But Sampoor also has traditions old as any in that region, as old as Koneswaram and the economic and cultural links centred on it covering the villages of Trincomalee District. Pathirakaali Amman temple in Sampoor, which forms part of the tradition, is destined to decay without devotees. The houses of those devotees that were largely intact in early 2007 were destroyed after the Government arbitrarily changed its mind and decided that there would be a harbour, an Indian coal power plant and no people; at least not Tamil.

Narrow nationalists pervert and mangle historical reality to make their claims. The rule of the kings of Kotte and Kandy in the region is cited to assert Sinhalese claims to the East. These kings however respected and fostered local traditions. The last rites of Bhuvaneka Bahu VII were performed at Koneswaram. They did not build a Buddhist temple in the precincts of Koneswaram citing some dubious history, as modern narrow nationalists have done. With regard to Sampoor, the respect Kandyan kings accorded local traditions is evident in the extract from the diary of Jacques Fabrice Van Senden, administrator of the province of Trincomalee, Wednesday 7th, 1776:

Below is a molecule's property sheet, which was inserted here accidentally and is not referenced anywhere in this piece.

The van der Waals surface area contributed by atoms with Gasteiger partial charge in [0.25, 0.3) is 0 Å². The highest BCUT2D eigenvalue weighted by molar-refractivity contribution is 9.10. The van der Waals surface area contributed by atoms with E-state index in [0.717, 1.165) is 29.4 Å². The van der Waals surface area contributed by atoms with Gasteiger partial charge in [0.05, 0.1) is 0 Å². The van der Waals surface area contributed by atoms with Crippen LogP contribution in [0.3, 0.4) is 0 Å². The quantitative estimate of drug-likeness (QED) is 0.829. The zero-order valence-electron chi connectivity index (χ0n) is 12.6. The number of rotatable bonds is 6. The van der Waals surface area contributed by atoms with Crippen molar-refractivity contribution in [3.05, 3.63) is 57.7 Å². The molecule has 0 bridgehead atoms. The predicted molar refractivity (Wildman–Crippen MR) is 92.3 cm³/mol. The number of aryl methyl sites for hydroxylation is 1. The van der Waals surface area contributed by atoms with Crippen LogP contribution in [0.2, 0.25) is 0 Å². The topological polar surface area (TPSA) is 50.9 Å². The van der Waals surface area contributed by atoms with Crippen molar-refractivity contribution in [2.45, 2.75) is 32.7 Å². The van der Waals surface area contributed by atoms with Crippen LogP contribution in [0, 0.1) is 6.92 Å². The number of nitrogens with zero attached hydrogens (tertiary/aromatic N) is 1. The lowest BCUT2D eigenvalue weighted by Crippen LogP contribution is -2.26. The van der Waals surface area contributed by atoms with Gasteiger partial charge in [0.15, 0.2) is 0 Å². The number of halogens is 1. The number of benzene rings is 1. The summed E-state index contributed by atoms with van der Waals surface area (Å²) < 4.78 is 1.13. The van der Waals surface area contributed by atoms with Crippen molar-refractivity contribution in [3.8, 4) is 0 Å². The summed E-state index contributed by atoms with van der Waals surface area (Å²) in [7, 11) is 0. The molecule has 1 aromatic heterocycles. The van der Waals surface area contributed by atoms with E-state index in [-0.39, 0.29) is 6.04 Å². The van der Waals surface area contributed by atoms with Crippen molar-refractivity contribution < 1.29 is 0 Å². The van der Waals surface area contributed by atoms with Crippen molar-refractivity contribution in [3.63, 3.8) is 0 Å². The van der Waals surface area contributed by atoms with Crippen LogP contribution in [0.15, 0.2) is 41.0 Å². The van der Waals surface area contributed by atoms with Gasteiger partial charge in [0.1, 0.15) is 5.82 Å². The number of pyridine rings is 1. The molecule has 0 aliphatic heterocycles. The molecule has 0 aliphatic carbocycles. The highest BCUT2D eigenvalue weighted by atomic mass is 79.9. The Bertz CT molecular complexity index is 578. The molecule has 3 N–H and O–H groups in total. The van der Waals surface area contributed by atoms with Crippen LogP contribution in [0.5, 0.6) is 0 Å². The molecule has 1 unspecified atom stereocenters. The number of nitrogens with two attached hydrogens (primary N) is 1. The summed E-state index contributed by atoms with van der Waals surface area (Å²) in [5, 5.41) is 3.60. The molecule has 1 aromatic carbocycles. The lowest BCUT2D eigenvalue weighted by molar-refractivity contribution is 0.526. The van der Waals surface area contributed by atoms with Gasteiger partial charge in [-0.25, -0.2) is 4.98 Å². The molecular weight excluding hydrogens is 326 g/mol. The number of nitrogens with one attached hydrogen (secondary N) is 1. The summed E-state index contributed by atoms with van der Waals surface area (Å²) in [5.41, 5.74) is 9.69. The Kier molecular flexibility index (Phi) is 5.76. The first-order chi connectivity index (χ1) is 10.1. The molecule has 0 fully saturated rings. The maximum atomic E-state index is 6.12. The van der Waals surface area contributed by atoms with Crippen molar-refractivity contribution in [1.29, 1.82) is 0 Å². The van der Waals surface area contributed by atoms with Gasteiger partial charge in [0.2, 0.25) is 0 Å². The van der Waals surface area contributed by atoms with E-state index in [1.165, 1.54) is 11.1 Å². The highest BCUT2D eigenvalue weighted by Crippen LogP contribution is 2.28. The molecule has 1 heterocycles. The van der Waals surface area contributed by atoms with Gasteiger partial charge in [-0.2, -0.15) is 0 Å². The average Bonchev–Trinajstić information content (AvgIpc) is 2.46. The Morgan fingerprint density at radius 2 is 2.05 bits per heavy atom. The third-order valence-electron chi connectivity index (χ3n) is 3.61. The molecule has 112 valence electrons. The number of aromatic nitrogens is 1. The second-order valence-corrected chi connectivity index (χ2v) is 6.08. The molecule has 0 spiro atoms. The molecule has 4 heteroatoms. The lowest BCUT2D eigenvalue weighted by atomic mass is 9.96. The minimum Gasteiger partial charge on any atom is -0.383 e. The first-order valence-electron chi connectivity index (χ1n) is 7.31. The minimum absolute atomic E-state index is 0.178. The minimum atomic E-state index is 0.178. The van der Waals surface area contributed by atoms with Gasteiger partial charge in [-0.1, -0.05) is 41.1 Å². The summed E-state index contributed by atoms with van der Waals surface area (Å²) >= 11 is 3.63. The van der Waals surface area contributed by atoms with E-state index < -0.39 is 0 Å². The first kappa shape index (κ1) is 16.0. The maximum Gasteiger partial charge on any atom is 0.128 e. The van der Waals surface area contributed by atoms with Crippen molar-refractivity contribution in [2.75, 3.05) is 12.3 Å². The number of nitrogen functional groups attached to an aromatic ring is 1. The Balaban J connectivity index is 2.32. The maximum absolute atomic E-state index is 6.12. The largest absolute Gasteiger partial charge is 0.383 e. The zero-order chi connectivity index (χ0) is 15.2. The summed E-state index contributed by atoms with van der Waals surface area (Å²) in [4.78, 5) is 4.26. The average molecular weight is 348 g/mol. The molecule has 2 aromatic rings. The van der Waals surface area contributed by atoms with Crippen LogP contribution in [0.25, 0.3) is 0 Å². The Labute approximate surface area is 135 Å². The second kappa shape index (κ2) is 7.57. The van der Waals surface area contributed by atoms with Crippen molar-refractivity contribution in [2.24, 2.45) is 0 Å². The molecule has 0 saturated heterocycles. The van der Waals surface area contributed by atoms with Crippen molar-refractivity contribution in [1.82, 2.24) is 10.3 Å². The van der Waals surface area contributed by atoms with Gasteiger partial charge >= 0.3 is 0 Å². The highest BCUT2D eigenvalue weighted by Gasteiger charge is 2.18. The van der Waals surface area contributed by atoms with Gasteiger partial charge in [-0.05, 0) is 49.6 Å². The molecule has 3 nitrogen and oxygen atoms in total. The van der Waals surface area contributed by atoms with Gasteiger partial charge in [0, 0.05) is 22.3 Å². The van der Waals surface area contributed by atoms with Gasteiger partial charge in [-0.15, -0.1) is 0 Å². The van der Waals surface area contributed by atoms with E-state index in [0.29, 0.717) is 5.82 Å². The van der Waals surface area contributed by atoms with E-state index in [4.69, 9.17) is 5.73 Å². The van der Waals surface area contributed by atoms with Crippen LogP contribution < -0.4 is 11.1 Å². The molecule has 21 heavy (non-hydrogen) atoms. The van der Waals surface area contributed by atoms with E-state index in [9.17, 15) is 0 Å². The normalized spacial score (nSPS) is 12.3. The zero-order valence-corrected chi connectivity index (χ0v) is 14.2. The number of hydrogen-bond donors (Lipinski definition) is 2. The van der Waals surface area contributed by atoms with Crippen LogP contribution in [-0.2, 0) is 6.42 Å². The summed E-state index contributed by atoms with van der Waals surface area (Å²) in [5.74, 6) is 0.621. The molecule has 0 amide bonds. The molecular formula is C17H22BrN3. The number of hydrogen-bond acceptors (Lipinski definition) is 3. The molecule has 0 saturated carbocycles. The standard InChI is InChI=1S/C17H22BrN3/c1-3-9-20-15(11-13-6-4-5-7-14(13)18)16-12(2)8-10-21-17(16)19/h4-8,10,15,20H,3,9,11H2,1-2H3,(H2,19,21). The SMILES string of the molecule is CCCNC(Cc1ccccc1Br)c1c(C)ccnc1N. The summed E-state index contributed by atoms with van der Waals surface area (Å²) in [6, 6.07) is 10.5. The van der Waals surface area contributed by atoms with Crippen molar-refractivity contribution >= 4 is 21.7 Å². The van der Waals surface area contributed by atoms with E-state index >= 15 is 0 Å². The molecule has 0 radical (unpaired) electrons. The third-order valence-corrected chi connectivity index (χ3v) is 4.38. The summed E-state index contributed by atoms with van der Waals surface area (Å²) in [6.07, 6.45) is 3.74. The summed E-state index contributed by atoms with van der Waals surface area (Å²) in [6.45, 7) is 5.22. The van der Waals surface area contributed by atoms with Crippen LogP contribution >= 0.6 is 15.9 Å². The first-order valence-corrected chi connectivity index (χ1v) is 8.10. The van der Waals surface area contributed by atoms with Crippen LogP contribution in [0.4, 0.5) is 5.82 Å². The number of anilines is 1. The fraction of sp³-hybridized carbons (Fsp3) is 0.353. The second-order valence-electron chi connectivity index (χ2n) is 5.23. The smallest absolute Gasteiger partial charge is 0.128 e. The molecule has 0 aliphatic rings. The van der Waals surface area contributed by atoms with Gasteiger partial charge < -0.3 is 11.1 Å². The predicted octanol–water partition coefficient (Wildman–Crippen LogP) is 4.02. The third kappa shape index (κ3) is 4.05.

“Visited the Temple at Tamblegam. Shown images rescued from Koneswaram – King Koneesar and Queen Isowerie in well lit temple – Presented by King Kollekote, founder of the tank at Kandelay. Representation by priest: While Tamblegamme was under the King of Kandy, a tenth of the produce was collected as tribute by the prince, who remitted half in favour of the Pagoda (Temple); that since the Company had taken the entire tax, death had entered the country and the harvest was diminishing yearly, that before the death of Commandant Shorer, they had obtained a promise from him that he would request permission to assign at least 600 parrahs of paddy yearly for the maintenance of the temple.”